Saffron Walden MP says she will vote in ‘interests of constituency’
PUBLISHED: 08:24 06 December 2018 | UPDATED: 08:55 06 December 2018
Ahead of a vote in the House of Commons on the prime minister’s Brexit withdrawal agreement on Tuesday, the MP for Saffron Walden has said she will base her decision on what she believes is best for the constituency.
Kemi Badenoch said: “I have received thousands of letters and e-mails from constituents expressing every possible point of view on Brexit. I read and consider every piece of correspondence I receive on this issue and it is apparent that there are many on both sides of the debate who will not be satisfied by any compromise. However, they are still a minority.
Mrs Badenoch continued: “Now the debates on the agreement have begun, I am, among other things, scrutinising the more than 600 pages of legislation.
“This may be the most important vote I partake in as a member of parliament. My sole focus now is making sure I get it right and to ensure that I fully understand the options available and the impact each will have on our constituency and the country. This will not be an easy decision.
“Between now and the vote, I will be liaising with colleagues on all sides of the debate, attending meetings with ministers, officials and other subject matter experts for a full view.
“I will set out my views and rationale during the debate but I want to make it clear that I will be voting based on what I believe is best for the constituency and the country and not for party political reasons.”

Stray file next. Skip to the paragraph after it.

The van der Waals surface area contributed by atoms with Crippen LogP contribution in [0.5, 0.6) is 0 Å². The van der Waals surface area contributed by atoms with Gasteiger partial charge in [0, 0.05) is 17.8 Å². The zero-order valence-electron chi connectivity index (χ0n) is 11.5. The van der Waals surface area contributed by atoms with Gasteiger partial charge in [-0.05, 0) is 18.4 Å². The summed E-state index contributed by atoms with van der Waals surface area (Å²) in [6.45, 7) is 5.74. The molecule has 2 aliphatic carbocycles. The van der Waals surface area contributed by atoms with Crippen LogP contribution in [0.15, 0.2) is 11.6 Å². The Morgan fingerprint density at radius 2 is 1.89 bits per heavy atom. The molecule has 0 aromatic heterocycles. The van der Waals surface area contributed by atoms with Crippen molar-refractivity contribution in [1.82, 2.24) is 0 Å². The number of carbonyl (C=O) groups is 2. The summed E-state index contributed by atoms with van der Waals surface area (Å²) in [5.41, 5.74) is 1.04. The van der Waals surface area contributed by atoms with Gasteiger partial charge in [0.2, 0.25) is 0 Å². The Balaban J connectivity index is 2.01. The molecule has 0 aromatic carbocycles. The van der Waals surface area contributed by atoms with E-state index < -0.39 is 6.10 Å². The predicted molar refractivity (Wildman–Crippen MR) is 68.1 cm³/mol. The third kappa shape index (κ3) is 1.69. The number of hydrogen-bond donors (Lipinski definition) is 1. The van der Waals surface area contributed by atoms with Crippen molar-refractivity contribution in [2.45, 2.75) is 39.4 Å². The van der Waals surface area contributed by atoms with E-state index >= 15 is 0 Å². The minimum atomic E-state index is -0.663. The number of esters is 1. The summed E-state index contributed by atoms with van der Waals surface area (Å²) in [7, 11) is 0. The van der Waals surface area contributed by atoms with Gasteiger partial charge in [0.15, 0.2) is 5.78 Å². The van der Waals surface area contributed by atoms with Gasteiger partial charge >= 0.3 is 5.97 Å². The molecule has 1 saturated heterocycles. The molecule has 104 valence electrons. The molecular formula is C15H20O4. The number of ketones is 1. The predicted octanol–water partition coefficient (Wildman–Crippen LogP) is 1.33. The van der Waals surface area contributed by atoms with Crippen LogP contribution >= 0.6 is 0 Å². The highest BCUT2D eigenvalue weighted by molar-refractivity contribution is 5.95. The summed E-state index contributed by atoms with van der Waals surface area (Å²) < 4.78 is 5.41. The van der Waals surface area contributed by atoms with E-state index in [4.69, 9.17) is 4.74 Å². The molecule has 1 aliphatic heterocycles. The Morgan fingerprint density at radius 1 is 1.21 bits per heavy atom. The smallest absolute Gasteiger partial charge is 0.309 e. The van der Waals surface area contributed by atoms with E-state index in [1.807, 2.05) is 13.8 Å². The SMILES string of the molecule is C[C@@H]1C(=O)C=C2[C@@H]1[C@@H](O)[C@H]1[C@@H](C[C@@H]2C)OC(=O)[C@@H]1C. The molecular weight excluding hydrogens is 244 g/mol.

On Tuesday, Mrs Badenoch voted not to allow amendments on any motion made by the Government under section 13 of the European Union (Withdrawal) Act 2018.
She also voted against finding ministers in contempt of parliament for their failure to publish the final and full legal advice concerning the EU withdrawal agreement, and against ordering its immediate publication.
The MP for Braintree, James Cleverly, who represents a number of villages near Dunmow, including Finchingfield and Rayne, said: “I will be voting in support of the Prime Minister, and the deal. I voted to leave in the 2016 referendum because I wanted to see the UK stop spending hundreds of millions of pounds a week on the EU, I wanted to see us set our immigration policy in the UK, I wanted British lawmakers making our laws and being held to account by the electorate for them. I also wanted to see the UK set it’s own trade policy for the first time in decades. This deal delivers these things.”